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[Freeciv-Dev] Re: {gen,spec,sort}list stuff

[Freeciv-Dev] Re: {gen,spec,sort}list stuff

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To: Justin Moore <justin@xxxxxxxxxxx>
Cc: freeciv-dev@xxxxxxxxxxx
Subject: [Freeciv-Dev] Re: {gen,spec,sort}list stuff
From: Raimar Falke <hawk@xxxxxxxxxxxxxxxxxxxxxxx>
Date: Tue, 28 Aug 2001 17:23:58 +0200
Reply-to: rf13@xxxxxxxxxxxxxxxxxxxxxx

On Tue, Aug 28, 2001 at 10:27:28AM -0400, Justin Moore wrote:
> > > done at the end, so there are potential inconsistancies.  The macros
> > > (essentially) do this:
> > >
> > > while(ITERATOR_PTR(X)) {
> > >   /* Do stuff */
> > > }
> >
> > No. It does:
> >
> >   for(; ITERATOR_PTR(myiter);) {
> >     var=(atype *)ITERATOR_PTR(myiter);
> >     ITERATOR_NEXT(myiter);
> >     /* Do stuff */
> >   }
> >
> > So the loop body (if it doesn't look at myiter) will see in the first
> > pass the first element.
>    Yes, I know.  Ok, I left out the variable assignment; I assumed people
> knew the assignment happened along with the ITERATOR_PTR call.  I was just
> using the 'while' construct to visually demonstrate my point about where
> the iterator is advanced.  

> There are places where the iterator is used or passed as a variable
> to another function.  When this is done inside of a macro-based loop
> it might not yield the right results.

Now I see. I consider this broken or at least very ugly.

> In a bit I'm going to change the macro declaration and see what kind
> of effect (if any) it has on a game.  If the code is robust enough
> and correct, it shouldn't matter.  But we'll see. :)
> > > 1. Lists that rely heavily on iterators and do nasty things in the middle
> > >      of iterating such as remove elements from the list (often based on
> > >      the contents of the iterator).
> > > 2. Lists that occasionally remove items during iteration, but for the most
> > >      part are constant.
> > > 3. Lists for which it is preferable for them to be non-sorted.
> > > 4. Lists that are initialized at the start of the game and then only
> > >      searched or the contents updated.
> > >
> > >    Examples of these are:
> > > 1. Unit lists, private copies of the map, etc
> > > 2. Connection lists
> > > 3. Those mentioned in previous e-mails (order in which units are examined,
> > >      order in which map tiles are looked at by the AI, etc)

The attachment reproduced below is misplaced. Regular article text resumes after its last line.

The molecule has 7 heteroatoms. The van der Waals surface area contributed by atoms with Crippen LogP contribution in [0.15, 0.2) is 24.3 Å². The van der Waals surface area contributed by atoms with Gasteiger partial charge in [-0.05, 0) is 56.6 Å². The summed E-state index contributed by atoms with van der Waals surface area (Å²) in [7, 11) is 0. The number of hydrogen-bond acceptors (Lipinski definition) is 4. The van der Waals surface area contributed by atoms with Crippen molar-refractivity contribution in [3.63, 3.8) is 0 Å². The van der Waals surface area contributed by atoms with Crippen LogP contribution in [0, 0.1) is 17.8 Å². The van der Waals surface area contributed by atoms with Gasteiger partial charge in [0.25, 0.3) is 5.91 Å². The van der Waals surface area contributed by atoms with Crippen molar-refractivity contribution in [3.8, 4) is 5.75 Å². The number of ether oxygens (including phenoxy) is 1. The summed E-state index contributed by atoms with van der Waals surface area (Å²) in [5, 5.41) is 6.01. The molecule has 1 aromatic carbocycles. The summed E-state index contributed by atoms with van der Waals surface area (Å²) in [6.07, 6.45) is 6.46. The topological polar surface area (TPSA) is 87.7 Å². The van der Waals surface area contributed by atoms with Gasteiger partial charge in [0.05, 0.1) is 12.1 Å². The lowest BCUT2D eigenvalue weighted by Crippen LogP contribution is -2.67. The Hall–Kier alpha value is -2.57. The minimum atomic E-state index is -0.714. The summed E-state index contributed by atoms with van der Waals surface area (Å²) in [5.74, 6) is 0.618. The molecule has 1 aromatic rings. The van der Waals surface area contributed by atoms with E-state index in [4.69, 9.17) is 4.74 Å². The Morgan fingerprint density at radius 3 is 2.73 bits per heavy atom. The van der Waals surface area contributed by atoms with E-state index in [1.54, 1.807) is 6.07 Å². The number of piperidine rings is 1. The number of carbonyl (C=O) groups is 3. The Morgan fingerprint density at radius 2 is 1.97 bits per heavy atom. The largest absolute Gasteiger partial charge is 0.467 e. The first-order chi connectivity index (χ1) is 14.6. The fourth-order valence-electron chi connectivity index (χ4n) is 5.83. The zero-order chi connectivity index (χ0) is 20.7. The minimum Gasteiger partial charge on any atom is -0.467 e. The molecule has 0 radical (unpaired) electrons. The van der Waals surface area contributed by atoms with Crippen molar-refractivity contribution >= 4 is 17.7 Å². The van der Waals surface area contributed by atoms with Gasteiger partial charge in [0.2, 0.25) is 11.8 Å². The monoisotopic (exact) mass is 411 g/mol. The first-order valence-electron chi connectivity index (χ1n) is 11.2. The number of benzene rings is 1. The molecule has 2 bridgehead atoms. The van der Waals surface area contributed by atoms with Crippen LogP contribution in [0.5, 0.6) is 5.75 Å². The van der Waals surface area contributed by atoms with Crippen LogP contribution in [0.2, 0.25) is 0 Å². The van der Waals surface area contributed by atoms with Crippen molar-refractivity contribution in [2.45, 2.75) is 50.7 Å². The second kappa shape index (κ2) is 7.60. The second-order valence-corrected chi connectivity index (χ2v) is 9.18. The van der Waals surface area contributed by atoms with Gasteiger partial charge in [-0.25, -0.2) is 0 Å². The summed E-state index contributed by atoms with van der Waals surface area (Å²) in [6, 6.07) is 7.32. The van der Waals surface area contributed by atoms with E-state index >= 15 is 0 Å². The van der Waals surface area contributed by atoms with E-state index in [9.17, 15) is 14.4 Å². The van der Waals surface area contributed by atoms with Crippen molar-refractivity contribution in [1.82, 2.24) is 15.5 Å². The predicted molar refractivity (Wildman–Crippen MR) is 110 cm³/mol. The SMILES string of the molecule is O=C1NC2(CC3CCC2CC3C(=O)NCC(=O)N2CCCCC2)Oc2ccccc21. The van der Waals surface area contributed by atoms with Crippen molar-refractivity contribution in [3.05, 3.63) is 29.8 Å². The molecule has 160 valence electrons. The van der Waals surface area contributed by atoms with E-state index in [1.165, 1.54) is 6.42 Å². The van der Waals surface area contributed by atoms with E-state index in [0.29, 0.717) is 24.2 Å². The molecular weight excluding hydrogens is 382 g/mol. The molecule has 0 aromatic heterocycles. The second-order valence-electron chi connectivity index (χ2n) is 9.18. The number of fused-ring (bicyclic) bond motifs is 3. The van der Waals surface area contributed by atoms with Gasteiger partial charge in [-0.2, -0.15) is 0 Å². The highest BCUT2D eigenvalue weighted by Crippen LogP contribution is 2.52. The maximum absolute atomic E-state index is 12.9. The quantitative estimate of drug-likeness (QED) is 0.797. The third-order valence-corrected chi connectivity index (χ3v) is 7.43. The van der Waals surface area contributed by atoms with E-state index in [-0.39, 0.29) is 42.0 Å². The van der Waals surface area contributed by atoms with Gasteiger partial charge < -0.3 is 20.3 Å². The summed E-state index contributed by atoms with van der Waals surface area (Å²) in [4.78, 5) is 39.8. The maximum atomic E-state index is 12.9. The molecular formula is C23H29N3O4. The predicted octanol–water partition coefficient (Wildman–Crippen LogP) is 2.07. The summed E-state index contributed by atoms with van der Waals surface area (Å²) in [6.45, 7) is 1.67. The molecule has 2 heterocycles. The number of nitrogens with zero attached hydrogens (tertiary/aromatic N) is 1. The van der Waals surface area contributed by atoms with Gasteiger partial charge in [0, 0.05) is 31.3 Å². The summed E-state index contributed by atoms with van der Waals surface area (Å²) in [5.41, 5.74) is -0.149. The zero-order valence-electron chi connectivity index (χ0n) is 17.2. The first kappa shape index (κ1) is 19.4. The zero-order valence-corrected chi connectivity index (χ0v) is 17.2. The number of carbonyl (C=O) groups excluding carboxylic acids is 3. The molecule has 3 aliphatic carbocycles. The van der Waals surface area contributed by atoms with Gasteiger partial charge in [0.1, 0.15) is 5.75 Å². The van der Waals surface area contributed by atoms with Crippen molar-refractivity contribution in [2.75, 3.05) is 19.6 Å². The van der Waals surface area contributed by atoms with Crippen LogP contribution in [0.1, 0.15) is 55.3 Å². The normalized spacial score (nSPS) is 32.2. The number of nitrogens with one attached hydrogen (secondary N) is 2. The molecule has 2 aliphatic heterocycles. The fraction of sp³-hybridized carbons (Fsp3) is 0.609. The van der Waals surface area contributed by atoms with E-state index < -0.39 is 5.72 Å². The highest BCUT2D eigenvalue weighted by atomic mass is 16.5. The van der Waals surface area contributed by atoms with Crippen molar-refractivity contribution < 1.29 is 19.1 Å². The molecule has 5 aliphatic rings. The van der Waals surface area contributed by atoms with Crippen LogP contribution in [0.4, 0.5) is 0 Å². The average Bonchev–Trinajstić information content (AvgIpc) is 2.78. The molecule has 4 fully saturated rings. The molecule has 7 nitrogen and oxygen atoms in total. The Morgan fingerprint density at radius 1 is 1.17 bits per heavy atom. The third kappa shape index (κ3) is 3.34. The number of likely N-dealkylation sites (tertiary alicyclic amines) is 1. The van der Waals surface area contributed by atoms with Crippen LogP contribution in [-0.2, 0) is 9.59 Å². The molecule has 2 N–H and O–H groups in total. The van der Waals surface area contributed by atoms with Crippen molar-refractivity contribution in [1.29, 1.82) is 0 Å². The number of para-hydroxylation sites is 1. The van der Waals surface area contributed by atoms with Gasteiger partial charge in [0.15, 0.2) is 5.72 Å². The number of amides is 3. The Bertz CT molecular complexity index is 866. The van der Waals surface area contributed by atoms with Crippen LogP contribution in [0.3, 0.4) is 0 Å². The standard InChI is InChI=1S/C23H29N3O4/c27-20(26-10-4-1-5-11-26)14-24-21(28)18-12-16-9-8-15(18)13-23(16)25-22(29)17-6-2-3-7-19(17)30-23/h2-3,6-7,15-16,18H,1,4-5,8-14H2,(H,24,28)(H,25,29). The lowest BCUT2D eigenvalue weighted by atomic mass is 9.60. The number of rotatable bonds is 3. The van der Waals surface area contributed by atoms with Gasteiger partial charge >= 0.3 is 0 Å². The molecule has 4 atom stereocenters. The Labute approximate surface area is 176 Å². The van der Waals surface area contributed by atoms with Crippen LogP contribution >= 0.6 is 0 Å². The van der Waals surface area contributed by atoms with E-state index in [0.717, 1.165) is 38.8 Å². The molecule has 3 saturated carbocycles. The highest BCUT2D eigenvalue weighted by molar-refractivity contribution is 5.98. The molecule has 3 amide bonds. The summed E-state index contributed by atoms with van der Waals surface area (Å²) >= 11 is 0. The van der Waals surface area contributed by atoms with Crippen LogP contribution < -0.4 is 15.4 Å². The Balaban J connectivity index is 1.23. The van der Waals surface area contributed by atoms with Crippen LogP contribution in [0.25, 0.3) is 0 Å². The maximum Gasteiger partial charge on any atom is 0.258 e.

> > > 4. List of diplomatic relations
> > >
> > >    The new genlist API that I've worked on is backwards compatible with
> > > the old one, and I think it's correct.  I've run a few all-AI games with
> > > the old and new modules and seen identical results.
> >
> > > The underlying data structure for all lists is now a dynamically
> > > resizeable array, but iterator data structure operations are now
> > > painfully slow for a few reasons.
> >
> > Which reasons?
>    With a doubly-linked list you can remove a list element in front of or
> behind the current element without messing up the iterator.  Providing
> that the pointers 'next' and 'prev' are still correct, the iterators work
> fine.

IMHO such iteration aren't nice. As pointed you these can be
avoided. IMHO this can be preparatory work for the latter replacement
with an array.

>    With an array, I found that I needed to check on each iteration to make
> sure that the data hadn't essentially moved from under me in the process
> of iterating.  A simple index counter won't work.  What I came up with was
> an iterator that stores both an index counter and a pointer to the data
> that index counter *should* point to.  On PREV/NEXT iteration, the
> iterator checks if the list is still valid (itr_data ?= array[itr_index]).
> If so, do the iteration.  If not, find the new index of the data we have
> stored in our iterator, update the counter, then iterate.
>    The second is that short of writing a seven or eight-deep nested (()?:)
> construct, the next and prev iterators have to be functions now.  

> Since ITERATOR_NEXT is often used in the declaration of a for loop,